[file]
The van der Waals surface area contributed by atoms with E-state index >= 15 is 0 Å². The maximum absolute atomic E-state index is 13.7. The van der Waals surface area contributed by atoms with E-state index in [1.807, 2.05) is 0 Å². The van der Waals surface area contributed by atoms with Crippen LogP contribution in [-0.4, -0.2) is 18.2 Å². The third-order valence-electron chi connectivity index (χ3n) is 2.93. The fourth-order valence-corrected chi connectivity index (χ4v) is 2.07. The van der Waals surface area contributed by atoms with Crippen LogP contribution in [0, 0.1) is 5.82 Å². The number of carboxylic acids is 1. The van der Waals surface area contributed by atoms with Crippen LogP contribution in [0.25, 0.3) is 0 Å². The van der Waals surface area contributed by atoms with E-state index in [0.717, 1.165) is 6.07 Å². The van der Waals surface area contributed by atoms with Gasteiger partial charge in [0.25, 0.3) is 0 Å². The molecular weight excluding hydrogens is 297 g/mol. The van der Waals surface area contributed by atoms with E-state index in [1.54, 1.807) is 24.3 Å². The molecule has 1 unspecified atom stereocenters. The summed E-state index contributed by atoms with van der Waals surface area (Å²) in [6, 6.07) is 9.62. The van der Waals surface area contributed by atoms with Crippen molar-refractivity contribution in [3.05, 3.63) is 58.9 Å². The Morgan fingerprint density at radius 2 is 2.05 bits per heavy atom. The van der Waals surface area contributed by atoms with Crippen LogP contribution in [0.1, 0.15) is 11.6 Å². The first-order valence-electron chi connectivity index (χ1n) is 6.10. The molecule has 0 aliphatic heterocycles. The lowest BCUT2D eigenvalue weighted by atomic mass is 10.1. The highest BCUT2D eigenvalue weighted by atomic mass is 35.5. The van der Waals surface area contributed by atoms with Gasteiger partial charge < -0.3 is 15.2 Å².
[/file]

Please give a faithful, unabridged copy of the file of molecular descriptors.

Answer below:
The van der Waals surface area contributed by atoms with E-state index >= 15 is 0 Å². The maximum absolute atomic E-state index is 13.7. The van der Waals surface area contributed by atoms with E-state index in [1.807, 2.05) is 0 Å². The van der Waals surface area contributed by atoms with Crippen LogP contribution in [-0.4, -0.2) is 18.2 Å². The third-order valence-electron chi connectivity index (χ3n) is 2.93. The fourth-order valence-corrected chi connectivity index (χ4v) is 2.07. The van der Waals surface area contributed by atoms with Crippen LogP contribution in [0, 0.1) is 5.82 Å². The number of carboxylic acids is 1. The van der Waals surface area contributed by atoms with Crippen LogP contribution in [0.25, 0.3) is 0 Å². The van der Waals surface area contributed by atoms with E-state index in [0.717, 1.165) is 6.07 Å². The van der Waals surface area contributed by atoms with Gasteiger partial charge in [0.25, 0.3) is 0 Å². The molecular weight excluding hydrogens is 297 g/mol. The van der Waals surface area contributed by atoms with E-state index in [1.54, 1.807) is 24.3 Å². The molecule has 1 unspecified atom stereocenters. The summed E-state index contributed by atoms with van der Waals surface area (Å²) in [6, 6.07) is 9.62. The van der Waals surface area contributed by atoms with Crippen molar-refractivity contribution in [3.05, 3.63) is 58.9 Å². The Morgan fingerprint density at radius 2 is 2.05 bits per heavy atom. The van der Waals surface area contributed by atoms with Crippen LogP contribution in [0.1, 0.15) is 11.6 Å². The first-order valence-electron chi connectivity index (χ1n) is 6.10. The molecule has 0 aliphatic heterocycles. The lowest BCUT2D eigenvalue weighted by atomic mass is 10.1. The highest BCUT2D eigenvalue weighted by atomic mass is 35.5. The van der Waals surface area contributed by atoms with Gasteiger partial charge < -0.3 is 15.2 Å².